Postoperative patients with the highest delirium severity experienced the greatest rate of cognitive decline, with a dose-response relationship between delirium severity and long-term cognitive decline, according to a study published in the Journal of Alzheimer’s Disease.
“Although the short-term adverse effects of delirium are well-recognised, our results underscore important implications for longer-term prognosis,” said Sarinnapha Vasunilashorn, PhD, Beth Israel Deaconess Medical Center, Boston, Massachusetts.
The findings suggest that for patients with moderate to severe delirium, the decline in cognition may be both substantial and long-term, and most notably, it exceeds the rate of decline observed in patients with dementia.”
The researchers studied a group of 566 patients over a total of 3 years. Before their surgeries, none of these patients displayed signs of dementia. After surgery, a total of 134 participants displayed signs of delirium, based on their evaluations using the Confusion Assessment Method (CAM). Of these 134 participants, those who displayed the highest severity of delirium later developed the most severe cognitive decline.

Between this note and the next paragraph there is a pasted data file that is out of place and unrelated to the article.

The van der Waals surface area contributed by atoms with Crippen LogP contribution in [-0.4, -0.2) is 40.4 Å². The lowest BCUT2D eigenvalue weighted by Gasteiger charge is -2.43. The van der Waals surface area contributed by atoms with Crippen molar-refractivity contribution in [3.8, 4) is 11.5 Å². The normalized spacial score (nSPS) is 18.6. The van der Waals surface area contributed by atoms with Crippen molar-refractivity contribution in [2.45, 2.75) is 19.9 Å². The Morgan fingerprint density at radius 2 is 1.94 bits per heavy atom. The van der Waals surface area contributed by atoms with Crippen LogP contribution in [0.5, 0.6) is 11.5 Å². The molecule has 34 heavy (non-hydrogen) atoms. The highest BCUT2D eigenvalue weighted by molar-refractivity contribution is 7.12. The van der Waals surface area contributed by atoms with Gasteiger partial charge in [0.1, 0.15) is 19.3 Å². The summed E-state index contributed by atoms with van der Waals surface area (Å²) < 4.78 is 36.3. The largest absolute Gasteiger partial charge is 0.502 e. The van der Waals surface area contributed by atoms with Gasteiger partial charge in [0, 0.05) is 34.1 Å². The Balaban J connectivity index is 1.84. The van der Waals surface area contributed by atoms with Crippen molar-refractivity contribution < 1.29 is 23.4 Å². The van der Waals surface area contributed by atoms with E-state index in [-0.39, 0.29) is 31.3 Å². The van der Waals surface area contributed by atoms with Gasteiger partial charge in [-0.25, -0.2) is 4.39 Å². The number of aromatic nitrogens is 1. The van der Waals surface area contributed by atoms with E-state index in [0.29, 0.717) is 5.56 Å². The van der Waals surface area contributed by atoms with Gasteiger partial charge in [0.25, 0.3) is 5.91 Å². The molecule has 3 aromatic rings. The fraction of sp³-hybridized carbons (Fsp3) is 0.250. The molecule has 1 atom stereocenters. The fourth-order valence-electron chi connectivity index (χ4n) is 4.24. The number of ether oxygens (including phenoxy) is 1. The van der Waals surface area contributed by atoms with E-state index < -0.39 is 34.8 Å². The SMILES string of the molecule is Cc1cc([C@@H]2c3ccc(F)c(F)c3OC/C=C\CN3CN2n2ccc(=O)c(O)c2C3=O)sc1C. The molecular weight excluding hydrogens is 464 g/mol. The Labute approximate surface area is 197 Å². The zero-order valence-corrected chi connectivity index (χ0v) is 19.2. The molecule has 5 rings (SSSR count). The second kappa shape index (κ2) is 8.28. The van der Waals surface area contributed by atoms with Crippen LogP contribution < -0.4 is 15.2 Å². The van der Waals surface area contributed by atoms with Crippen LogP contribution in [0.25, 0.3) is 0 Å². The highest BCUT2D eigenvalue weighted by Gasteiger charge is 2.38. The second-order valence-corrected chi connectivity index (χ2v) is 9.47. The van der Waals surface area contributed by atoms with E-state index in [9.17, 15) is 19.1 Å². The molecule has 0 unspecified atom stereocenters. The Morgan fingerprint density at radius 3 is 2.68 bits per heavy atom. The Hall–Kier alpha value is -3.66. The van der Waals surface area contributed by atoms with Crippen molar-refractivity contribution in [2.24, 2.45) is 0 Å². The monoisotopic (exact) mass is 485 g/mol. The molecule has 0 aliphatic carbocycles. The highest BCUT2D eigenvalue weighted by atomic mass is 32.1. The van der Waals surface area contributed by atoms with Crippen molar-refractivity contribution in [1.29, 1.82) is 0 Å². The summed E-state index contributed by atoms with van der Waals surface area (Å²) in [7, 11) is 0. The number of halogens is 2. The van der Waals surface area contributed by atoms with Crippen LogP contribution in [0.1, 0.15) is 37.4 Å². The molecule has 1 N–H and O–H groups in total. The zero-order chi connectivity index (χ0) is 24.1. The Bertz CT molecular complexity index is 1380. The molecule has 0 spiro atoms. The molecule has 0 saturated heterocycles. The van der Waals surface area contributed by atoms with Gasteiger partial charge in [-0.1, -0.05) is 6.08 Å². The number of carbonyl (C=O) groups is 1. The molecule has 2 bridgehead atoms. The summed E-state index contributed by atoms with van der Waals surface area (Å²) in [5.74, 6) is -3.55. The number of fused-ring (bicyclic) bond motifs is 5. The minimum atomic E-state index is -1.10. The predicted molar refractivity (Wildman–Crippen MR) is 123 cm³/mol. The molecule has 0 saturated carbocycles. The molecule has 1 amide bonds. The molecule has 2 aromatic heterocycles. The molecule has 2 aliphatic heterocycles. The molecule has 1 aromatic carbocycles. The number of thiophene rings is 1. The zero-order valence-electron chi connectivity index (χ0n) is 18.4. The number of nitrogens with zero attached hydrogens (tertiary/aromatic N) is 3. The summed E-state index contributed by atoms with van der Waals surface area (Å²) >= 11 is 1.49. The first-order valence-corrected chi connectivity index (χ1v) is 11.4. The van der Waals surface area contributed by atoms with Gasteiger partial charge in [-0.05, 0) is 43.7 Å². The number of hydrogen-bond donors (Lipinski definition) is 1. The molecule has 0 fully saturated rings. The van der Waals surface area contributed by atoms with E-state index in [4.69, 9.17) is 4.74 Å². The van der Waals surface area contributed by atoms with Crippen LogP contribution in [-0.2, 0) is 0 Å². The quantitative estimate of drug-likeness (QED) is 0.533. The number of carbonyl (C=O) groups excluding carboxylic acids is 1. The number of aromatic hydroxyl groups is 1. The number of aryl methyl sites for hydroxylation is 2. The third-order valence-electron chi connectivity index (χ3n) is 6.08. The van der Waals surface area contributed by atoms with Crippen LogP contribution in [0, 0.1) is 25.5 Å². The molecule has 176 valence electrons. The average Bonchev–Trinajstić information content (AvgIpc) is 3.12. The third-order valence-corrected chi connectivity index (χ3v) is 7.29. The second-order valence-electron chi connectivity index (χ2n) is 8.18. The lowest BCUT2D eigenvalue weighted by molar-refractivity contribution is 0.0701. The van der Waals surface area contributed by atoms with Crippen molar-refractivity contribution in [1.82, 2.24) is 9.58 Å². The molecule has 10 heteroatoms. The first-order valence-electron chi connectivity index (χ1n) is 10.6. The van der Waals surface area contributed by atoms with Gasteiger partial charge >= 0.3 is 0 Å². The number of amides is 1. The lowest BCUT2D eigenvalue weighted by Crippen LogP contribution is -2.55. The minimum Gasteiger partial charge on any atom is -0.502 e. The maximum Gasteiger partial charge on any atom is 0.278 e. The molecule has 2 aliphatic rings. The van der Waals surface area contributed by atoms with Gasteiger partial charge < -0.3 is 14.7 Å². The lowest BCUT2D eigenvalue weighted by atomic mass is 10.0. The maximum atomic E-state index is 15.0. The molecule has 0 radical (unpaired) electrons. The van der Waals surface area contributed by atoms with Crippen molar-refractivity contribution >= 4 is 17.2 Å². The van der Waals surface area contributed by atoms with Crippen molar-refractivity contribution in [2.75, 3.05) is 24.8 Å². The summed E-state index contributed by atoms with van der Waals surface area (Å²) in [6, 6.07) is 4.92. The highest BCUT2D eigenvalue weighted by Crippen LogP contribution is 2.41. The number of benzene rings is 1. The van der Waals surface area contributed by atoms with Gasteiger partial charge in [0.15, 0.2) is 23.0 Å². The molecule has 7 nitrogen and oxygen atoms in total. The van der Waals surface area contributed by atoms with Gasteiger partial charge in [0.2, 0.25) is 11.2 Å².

No significant cognitive decline was observed for patients with peak CAM-S scores 0 to 2 (-0.17 GCP units/year, 95% confidence interval [CI] -0.35, 0.01). General Cognitive Performance (GCP) scores decreased significantly in the group with peak CAM-S scores 3 to 7 (-0.30 GCP units/year, 95% CI -0.51, -0.09), and decreased almost 3 times faster in the highest delirium severity group (peak CAM-S scores 8-19; -0.82 GCP units/year, 95% CI -1.28, -0.37).
“These results challenge the idea that delirium is reversible with only acute complications,” said Sharon K. Inouye, MD, Hebrew SeniorLife Institute for Aging Research, Boston, Massachusetts. “Though delirium generally subsides after a period of time, it appears to have lasting effects, the severity of which are related to the severity of the delirium itself. This work suggests the need to target patients with high delirium severity for strategies to prevent progressive cognitive decline as they are at increased risk for dementia.”